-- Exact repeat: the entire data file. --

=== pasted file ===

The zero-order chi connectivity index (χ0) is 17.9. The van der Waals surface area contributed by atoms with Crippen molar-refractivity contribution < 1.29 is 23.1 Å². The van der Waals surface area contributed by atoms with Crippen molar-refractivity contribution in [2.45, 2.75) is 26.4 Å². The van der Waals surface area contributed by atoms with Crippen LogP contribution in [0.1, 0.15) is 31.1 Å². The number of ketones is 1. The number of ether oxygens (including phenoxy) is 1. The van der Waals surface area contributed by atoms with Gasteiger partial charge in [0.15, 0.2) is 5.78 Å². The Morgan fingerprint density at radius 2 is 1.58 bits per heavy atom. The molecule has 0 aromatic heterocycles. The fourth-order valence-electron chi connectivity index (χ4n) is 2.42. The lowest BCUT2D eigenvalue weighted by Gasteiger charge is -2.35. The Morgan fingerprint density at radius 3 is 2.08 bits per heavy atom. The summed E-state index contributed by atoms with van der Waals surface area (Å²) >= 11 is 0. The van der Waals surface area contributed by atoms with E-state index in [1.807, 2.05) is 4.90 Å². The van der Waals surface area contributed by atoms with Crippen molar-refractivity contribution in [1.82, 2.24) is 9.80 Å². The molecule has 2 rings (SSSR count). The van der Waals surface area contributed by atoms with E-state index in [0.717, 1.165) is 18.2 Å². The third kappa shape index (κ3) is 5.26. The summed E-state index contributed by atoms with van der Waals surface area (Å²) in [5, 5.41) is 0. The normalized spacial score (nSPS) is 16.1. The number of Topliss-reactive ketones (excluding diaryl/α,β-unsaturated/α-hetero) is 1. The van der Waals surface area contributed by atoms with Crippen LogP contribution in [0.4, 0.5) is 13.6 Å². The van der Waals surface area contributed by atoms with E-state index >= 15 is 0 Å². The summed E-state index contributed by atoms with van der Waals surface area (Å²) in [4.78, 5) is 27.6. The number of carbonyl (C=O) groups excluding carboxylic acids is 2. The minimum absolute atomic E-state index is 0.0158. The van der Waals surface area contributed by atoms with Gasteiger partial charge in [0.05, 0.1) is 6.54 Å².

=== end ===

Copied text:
The zero-order chi connectivity index (χ0) is 17.9. The van der Waals surface area contributed by atoms with Crippen molar-refractivity contribution < 1.29 is 23.1 Å². The van der Waals surface area contributed by atoms with Crippen molar-refractivity contribution in [2.45, 2.75) is 26.4 Å². The van der Waals surface area contributed by atoms with Crippen LogP contribution in [0.1, 0.15) is 31.1 Å². The number of ketones is 1. The number of ether oxygens (including phenoxy) is 1. The van der Waals surface area contributed by atoms with Gasteiger partial charge in [0.15, 0.2) is 5.78 Å². The Morgan fingerprint density at radius 2 is 1.58 bits per heavy atom. The molecule has 0 aromatic heterocycles. The fourth-order valence-electron chi connectivity index (χ4n) is 2.42. The lowest BCUT2D eigenvalue weighted by Gasteiger charge is -2.35. The Morgan fingerprint density at radius 3 is 2.08 bits per heavy atom. The summed E-state index contributed by atoms with van der Waals surface area (Å²) >= 11 is 0. The van der Waals surface area contributed by atoms with E-state index in [1.807, 2.05) is 4.90 Å². The van der Waals surface area contributed by atoms with Crippen molar-refractivity contribution in [1.82, 2.24) is 9.80 Å². The molecule has 2 rings (SSSR count). The van der Waals surface area contributed by atoms with E-state index in [0.717, 1.165) is 18.2 Å². The third kappa shape index (κ3) is 5.26. The summed E-state index contributed by atoms with van der Waals surface area (Å²) in [5, 5.41) is 0. The normalized spacial score (nSPS) is 16.1. The number of Topliss-reactive ketones (excluding diaryl/α,β-unsaturated/α-hetero) is 1. The van der Waals surface area contributed by atoms with Crippen LogP contribution in [0.4, 0.5) is 13.6 Å². The van der Waals surface area contributed by atoms with E-state index >= 15 is 0 Å². The summed E-state index contributed by atoms with van der Waals surface area (Å²) in [4.78, 5) is 27.6. The number of carbonyl (C=O) groups excluding carboxylic acids is 2. The minimum absolute atomic E-state index is 0.0158. The van der Waals surface area contributed by atoms with Gasteiger partial charge in [0.05, 0.1) is 6.54 Å².